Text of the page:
The Nets may be in trouble, but they still have Durant
By Scott Cacciola
Kevin Durant had no room. He admitted as much. Whenever he had the ball against the Boston Celtics on Wednesday night, and even when he did not, defenders were crowding his space, shadowing him, draping themselves all over him like Saran wrap. They were on the perimeter, and in the paint, and at the elbow. How was it possible that only five of them were on the court at once?
“They’re mucking up actions when I run off stuff,” said Durant, who singled out the Celtics’ Al Horford for “leaving his man to come over and hit me sometimes.” Durant went on: “Just two or three guys hitting me wherever I go. And that’s just the nature of the beast in the playoffs.”
It was nearing 11 p.m. as Durant offered up his post-mortem of the Brooklyn Nets’ 114-107 loss to the Celtics in Game 2 of their first-round playoff series, and he did not necessarily seem concerned. In fact, his analysis came off as dispassionate: Here were the facts, and it was his job to remedy the issues as the Nets seek to rebound from their two-games-to-none deficit in the best-of-seven series. It heads to Brooklyn for Game 3 on Saturday night.
“It’s on me to just finish it and figure it out,” he said. “I’m not expecting my teammates or the defense to give me anything. I just got to go out there and play.”
Durant is having an atypical series. In the Nets’ loss in Game 1 on Sunday, he shot 9 of 24 from the field and committed six turnovers. In Game 2, he shot 4 of 17 from the field and committed six turnovers. The Celtics, with their length and toughness, produced the NBA’s top-ranked defense during the regular season, and now they are putting the clamps on the best all-around scorer on the planet. It is no fluke.
“When you’re a great scorer, or you’re a consistent scorer, you’re used to seeing open space, and you’re usually shaking guys with one or two moves,” said the Nets’ Kyrie Irving, who had his own problems, scoring 10 points while shooting 4 of 13 from the field. “But with this defense, those two or three moves, guys are staying on your hip.”
You may have heard this already, but the Nets have had a turbulent season. At one point, James Harden played for them, until they traded him away for Ben Simmons. Irving was not allowed to play for the Nets, and then he was — but only on the road, up until about a month ago. And stay tuned: Simmons may actually make his debut for the team in this series. The bottom line is that the Nets have never had much cohesion.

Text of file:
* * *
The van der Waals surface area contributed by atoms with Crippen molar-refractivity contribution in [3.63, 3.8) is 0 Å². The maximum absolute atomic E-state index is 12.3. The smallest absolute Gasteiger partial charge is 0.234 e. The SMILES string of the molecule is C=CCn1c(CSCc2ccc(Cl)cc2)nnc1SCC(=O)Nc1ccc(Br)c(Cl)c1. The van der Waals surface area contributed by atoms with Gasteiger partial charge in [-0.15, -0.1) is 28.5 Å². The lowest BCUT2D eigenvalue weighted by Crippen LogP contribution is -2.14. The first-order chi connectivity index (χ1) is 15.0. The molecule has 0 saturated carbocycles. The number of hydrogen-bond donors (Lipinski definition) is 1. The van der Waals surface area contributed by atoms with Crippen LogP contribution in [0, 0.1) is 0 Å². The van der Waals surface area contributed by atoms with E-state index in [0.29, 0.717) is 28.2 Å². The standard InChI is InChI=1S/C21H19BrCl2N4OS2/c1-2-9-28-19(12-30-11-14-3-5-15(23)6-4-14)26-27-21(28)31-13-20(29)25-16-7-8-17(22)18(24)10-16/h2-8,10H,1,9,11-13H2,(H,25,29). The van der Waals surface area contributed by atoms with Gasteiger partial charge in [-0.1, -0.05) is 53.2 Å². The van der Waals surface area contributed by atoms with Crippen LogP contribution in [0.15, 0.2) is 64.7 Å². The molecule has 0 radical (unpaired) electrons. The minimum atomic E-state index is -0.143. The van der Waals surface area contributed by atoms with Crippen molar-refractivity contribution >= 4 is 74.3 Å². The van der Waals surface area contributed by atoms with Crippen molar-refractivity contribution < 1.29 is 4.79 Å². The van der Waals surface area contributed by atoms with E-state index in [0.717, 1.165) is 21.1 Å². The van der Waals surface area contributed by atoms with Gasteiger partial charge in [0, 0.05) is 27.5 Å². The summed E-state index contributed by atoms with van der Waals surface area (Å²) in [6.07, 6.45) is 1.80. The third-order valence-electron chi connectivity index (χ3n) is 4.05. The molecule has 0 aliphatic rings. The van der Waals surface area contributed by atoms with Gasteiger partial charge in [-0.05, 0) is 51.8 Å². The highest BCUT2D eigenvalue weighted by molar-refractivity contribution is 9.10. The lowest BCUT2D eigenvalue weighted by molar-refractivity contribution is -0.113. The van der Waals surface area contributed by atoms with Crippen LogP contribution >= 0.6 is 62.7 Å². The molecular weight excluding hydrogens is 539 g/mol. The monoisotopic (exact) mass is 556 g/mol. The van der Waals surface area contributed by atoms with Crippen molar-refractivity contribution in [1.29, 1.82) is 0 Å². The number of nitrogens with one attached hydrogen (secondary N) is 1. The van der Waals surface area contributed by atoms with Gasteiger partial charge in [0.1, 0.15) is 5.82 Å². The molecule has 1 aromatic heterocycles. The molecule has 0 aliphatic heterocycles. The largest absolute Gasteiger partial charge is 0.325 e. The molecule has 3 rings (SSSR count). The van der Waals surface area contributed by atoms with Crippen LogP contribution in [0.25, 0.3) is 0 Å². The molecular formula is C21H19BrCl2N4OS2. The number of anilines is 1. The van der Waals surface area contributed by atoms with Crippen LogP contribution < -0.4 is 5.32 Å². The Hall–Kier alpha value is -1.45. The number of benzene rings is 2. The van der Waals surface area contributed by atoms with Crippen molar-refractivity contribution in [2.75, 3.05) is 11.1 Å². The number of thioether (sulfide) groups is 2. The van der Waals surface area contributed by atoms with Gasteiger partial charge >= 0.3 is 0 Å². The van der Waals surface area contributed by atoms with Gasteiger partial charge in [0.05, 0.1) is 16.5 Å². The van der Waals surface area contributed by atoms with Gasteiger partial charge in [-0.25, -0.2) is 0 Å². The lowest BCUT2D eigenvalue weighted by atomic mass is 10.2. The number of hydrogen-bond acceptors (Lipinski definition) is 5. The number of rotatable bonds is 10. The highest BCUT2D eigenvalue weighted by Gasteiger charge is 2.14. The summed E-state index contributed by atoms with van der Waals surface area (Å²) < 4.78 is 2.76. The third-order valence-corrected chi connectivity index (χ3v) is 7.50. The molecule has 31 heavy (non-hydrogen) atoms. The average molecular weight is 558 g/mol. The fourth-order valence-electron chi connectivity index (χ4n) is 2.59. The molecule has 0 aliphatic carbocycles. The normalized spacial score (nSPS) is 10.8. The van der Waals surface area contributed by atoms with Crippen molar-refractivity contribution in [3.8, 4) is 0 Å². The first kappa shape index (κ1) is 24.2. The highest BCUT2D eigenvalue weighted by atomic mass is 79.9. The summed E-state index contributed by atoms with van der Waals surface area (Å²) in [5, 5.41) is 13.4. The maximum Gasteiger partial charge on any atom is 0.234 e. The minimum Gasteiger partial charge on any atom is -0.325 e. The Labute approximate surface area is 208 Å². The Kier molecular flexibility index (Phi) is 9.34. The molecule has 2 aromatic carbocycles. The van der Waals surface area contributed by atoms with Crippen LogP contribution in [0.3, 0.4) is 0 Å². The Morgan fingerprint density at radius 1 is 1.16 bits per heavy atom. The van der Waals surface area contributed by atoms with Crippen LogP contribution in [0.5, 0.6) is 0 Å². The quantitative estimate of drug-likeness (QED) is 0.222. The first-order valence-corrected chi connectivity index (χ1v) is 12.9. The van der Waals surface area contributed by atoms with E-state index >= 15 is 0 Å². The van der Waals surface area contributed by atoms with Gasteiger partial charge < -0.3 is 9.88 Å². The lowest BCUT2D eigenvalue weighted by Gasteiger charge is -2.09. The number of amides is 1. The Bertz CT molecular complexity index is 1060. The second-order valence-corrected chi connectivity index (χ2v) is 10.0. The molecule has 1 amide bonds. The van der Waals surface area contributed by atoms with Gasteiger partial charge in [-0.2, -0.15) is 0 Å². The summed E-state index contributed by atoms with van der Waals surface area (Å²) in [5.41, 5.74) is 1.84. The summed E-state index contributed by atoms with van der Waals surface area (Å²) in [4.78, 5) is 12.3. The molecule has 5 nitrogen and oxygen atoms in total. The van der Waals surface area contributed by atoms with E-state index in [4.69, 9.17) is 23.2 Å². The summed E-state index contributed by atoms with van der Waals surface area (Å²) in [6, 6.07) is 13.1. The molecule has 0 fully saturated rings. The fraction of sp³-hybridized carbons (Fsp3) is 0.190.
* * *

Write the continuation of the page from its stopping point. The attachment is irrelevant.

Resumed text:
It would be a mistake, of course, to count them out. Durant and Irving are capable of doing extraordinary things all by themselves. But the Celtics are determined — they trailed Wednesday by as many as 17 points before mounting a comeback — and they have two stars of their own, Jayson Tatum and Jaylen Brown, who have finally unlocked their own brand of chemistry. Irving sounded like their publicist.
“I’m not surprised at all,” Irving said. “I just think the timing is right. Their window is now for these young guys that are on this team that have matured. They’ve been through series together, they’ve been through seasons together, and they’ve been through battles together.”
On Wednesday, the Celtics were ready for a fight. A couple of hours before the game, Marcus Smart, the team’s starting point guard, made a statement when he showed up to the arena wearing a bedazzled boxing robe with the acronym “DPOY” splashed across the back. In a pregame ceremony, he formally accepted the NBA’s Defensive Player of the Year award from a cast of luminaries that included Gary Payton, who was the last guard to claim the award, for the 1995-96 season.
Still, pretty much everyone in the building expected Durant to bounce back from his struggles in Game 1, and for good reason. Last season, he averaged 41.8 points in the four games that followed playoff losses for the Nets. Ime Udoka, the coach of the Celtics, was acutely aware of that statistic. He cited it before Wednesday’s game.
“Just understanding what he’s going to come out and try to do,” Udoka said. “We all know that.”
Udoka, especially. Last season, he was one of Nets coach Steve Nash’s assistants. Udoka has institutional knowledge, and he has been putting it to use.
“They switch everything,” Durant said. “They’re basically playing a zone so it’s easier for every player. They don’t have to chase over screens, don’t have to fight through stuff. Just use your length, sit in the lane and help.”
At his postgame news conference, Durant kept glancing at the box score as if it were a riddle he needed to solve. He made a few observations. He observed, for example, that the Celtics had seven players score at least 10 points, which was indicative of their balance. He also observed that “they made a few more shots than us.”
Solutions were not forthcoming — not yet. On the one hand, the Celtics merely maintained their home-court advantage in the series. On the other hand, the Nets are in dire straits: They need to win four out of the next five games, potentially. The math is unforgiving.
“To be honest with you, we don’t really have time to be disappointed,” Irving said.
Perhaps Durant’s minutes are beginning to take a toll. In the final weeks of the regular season, the Nets needed to scramble to assure themselves of a spot in the postseason, and Durant shouldered a heavy load: 42 minutes against the Charlotte Hornets, 45 minutes against the Milwaukee Bucks, 42 minutes against the Atlanta Hawks. He also supplied more than 40 minutes in the final game of the regular season, a 5-of-17 shooting performance against the Indiana Pacers. It was, in its own way, a sign of things to come against the Celtics.
Ahead of Saturday’s game, Durant said he would study film. He expressed faith in his teammates.
“The name of our game is just to play extremely hard,” he said.
The problem? That’s the Celtics’ game, too.